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Chiasma Counting in Maize Male Meiocytes   

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Abstract

This protocol combines a classical chromosome spreading technique with 3-dimensional image reconstruction for visualization of bivalent configurations during meiosis to aid chiasma counting.

Keywords: Chromosomes, Meiosis, Recombination, Chiasma, Maize

Background

Chiasmata are cytological manifestations of crossovers. Chiasma counting provides a fast and reliable assessment of meiotic recombination rates. Chiasmata are best quantified in maize at diakinesis in meiotic prophase I, as at this stage, they are most conspicuous. Advantages of cytological assessment of crossover rates are that it is fast, inexpensive, and can be performed on genetically homozygous individuals. This protocol improves on the classical chromosome spreading technique by combining it with modern 3-dimensional imaging, which improves the accuracy of chiasma counting, resulting in an error rate of 10% or less (Sidhu et al., 2015; Kianian et al., 2018).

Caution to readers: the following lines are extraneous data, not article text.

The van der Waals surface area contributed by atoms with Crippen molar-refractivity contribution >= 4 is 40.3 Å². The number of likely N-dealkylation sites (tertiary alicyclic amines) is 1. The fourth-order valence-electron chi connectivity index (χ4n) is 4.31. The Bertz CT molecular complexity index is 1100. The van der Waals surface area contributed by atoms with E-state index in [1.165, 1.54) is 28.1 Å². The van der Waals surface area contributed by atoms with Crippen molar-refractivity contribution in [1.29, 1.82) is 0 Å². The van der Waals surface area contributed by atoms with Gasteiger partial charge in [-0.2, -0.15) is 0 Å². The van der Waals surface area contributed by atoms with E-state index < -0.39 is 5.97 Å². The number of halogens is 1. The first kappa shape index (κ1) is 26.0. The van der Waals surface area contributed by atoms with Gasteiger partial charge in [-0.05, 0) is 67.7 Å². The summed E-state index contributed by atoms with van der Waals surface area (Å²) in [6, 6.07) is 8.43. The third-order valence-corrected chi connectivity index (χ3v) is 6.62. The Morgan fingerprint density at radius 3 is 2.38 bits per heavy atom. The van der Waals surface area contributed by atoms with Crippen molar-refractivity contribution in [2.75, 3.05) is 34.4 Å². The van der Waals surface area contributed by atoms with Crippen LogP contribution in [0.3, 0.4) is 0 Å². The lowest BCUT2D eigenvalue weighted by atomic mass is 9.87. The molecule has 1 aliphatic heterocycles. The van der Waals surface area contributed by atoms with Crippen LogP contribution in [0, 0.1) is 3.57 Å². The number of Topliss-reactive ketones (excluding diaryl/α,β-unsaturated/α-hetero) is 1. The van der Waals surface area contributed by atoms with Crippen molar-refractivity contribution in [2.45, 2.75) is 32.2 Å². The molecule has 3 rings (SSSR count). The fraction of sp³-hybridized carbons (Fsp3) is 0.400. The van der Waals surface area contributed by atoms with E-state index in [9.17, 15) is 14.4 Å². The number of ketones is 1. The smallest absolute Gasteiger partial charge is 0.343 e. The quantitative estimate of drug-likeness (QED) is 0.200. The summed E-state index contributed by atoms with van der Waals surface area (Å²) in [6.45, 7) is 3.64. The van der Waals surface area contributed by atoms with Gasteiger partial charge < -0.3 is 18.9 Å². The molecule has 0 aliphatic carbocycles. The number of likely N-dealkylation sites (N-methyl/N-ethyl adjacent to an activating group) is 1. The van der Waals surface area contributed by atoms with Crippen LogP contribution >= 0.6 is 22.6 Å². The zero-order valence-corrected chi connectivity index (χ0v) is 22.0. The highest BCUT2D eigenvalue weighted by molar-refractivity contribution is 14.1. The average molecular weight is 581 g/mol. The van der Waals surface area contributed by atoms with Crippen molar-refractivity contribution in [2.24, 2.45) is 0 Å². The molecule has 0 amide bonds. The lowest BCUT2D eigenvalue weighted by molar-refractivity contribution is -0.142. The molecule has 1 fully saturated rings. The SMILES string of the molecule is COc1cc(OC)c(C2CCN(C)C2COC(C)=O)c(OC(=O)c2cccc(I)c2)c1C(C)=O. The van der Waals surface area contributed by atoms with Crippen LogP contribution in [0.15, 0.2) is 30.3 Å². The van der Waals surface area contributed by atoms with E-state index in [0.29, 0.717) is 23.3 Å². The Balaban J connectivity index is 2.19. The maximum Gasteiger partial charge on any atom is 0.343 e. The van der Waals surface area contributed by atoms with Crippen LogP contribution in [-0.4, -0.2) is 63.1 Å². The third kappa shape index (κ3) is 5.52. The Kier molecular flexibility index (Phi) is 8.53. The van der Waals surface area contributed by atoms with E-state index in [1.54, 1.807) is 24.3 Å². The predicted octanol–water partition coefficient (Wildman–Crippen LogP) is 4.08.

Materials and reagents

  1. 10 or 20 μl pipette tips
  2. Acetocarmine solution (VWR, catalog number: 470300-054)
  3. 15-ml Falcon tubes (Corning, catalog number: 352096)
  4. Coplin jar
  5. Dissecting needle (Fisher Scientific, catalog number: 13-820-024)
  6. Diamond marking pen
  7. Glass microscope slides (Millipore Sigma, catalog number: S8902) and cover slips (Millipore Sigma, catalog number: S1815)
  8. Nail polish
  9. Plastic Petri dish (Fisher Scientific, catalog number: FB0875713)
  10. 95:5 (v/v) acetic acid:methanol solution (Millipore Sigma, catalog numbers: A6283 and 322415)
  11. 90% acetic acid (Millipore Sigma, catalog number: A6283)
  12. 70% ethanol (Millipore Sigma, catalog number: E7023)
  13. Sodium citrate (Millipore Sigma, catalog number: 1613859)
  14. EDTA (Millipore Sigma, catalog number: E9884)
  15. Onozuka R-10 cellulase (GoldBio, catalog number: C8001)
  16. Macerozyme (GoldBio, catalog number: M8002)